Sir Vincent and his son Andrew were so afraid of the curse that it became a self-fulfilling prophecy as they never lived there.

So, according to legend, on clear moonlit nights the bedraggled figure of Paul Holmyard can be seen stalking the shadows, surveying the empty walls and rooms of the castle making sure that nothing is being built.

If you want to go and check it out one dark and lonely moonlit night, feel free to do so, but remember, if you bump into something or someone, it definitely won’t be me!

Right by the castle is the lovely church of St Bartholmew used by the Corbet family.

A tomb in the churchyard shows the elephant and castle which is the emblem of the Corbet family.

Below is the chest tomb of Sir Richard Corbet, who died in 1566, and his wife Margaret.  Although I’m pretty sure that the tomb didn’t have a central heating pipe round the bottom when it was built.

One of several beautiful stained glass windows in the church.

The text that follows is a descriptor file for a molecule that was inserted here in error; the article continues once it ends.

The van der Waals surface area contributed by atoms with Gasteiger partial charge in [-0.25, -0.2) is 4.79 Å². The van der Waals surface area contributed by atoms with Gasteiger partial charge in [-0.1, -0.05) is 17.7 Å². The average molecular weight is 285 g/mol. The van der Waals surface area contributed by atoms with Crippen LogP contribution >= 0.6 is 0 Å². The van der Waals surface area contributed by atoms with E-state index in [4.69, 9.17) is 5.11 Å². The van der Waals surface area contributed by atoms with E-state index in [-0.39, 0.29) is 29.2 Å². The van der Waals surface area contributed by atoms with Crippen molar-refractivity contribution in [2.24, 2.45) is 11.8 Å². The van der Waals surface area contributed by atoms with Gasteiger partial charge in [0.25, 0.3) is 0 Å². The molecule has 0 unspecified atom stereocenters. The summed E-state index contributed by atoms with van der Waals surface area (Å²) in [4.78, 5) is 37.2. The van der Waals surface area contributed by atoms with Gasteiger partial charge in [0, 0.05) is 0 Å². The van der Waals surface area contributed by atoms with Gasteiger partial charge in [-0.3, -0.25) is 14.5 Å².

The cenotaph and castle.

Today the Corbet family still own the castle, but the site is administered by English Heritage.

We really enjoyed our visit to Moreton Corbet Castle and are so glad we finally followed that brown sign.

Have fun, we are!

A National Trust Day Out

Attingham Park is a National Trust property not far from Shrewsbury and was once home to the Hill family who became the Lords Berwick.

The family made their money through politics, land, money-lending and mining; unfortunately although they made plenty of money they weren’t very good at hanging on to it.

It was already quite busy when I arrived so I decided I’d forgo coffee in the stable yard and look around the house while it was quiet.  I made a good decision.

As I walked towards the house a re-enactor playing Thomas, the 2nd Lord Berwick welcomed me to his home and proceeded to tell me something about the house and family.